The Children’s Grief Centre was founded in 2009 by, Sister Helen Culhane, together with a support group of professionals. As a Sister of Mercy. a qualified social worker and psychotherapist, Helen worked with people who were struggling with issues relating to death, bereavement and palliative care. This included time spent at Milford Care Centre.

Helen’s experience meant she developed a clear understanding of the needs of children and young people who were experiencing loss. She recognised that there was a lack of services and support for children and young people who were affected by the death of a loved one. Helen also saw there was an increasing need for support of children and young people who suffer loss due to separation or divorce of parents.

Helen’s vision was that the Centre would provide children and young people with a listening ear.

The Children’s Grief Centre is a support service for school-aged children and young people affected by loss through death, separation or divorce. It provides a safe and supportive place for children and young people and their families who are grieving. The service is provided by trained and experienced people.

Does Your Child Need to Talk?

After a death or family separation, one of the things many children feel the need to do is share their story. One of the ways an adult can help a child through this emotional time is simply to LISTEN. Of course they don’t always make this known, so watching for the signs is key. Your child may benefit from support if he or she:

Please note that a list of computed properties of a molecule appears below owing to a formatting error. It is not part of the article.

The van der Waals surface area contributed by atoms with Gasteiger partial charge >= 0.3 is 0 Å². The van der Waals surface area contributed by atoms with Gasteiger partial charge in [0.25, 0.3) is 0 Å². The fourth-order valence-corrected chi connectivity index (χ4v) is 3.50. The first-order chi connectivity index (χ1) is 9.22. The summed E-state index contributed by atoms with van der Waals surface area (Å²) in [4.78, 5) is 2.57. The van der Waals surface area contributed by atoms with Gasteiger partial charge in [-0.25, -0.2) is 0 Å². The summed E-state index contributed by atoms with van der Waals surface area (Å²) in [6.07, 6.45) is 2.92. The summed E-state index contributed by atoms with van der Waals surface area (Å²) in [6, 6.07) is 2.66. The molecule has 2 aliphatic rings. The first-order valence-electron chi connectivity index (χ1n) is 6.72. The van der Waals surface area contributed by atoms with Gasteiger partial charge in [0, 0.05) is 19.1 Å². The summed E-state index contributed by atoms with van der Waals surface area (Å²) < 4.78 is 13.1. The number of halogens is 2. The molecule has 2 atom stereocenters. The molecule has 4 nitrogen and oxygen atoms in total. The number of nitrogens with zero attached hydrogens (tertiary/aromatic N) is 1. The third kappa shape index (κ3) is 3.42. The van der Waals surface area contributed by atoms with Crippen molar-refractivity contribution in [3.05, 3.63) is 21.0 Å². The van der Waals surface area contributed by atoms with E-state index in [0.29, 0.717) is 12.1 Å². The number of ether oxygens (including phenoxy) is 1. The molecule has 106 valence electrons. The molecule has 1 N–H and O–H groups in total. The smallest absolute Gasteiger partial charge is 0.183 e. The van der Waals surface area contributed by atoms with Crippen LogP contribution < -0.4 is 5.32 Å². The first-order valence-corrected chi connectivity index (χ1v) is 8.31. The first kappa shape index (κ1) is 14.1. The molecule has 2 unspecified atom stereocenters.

-displays sadness that doesn’t seem to lift.
-shows signs of changes in attitude or behaviour.
-is angry and expresses rage or defiance.
-is withdrawn and appears to be lonely.
-has nightmares or sudden fears.
-is confused about what has happened.

How Your Child Benefits

Children are able to open up to an objective, neutral person.
Children feel heard and understood.
Children who share their stories gain a renewed sense of self-value.
By ‘getting their words out’ and verbalising what they are feeling, children start to make sense of what they are going through and feel more in control.
Children feel less anxious and worried.


Over the last 10 years the Children’s Grief centre has grown steadily but is now at the stage of looking to implement a more permanent and sustainable premises for the future. As well as improving the physical size of the building, new plans will create a more stimulating environment for children and young people. The New centre will accommodateand art room, a theatre room, a volcano room and a splatter paint room as well as an outdoor play area.

The new building will allow the centre to grow and expand and continue to support children, young people, parents, organisations and communities affected by loss.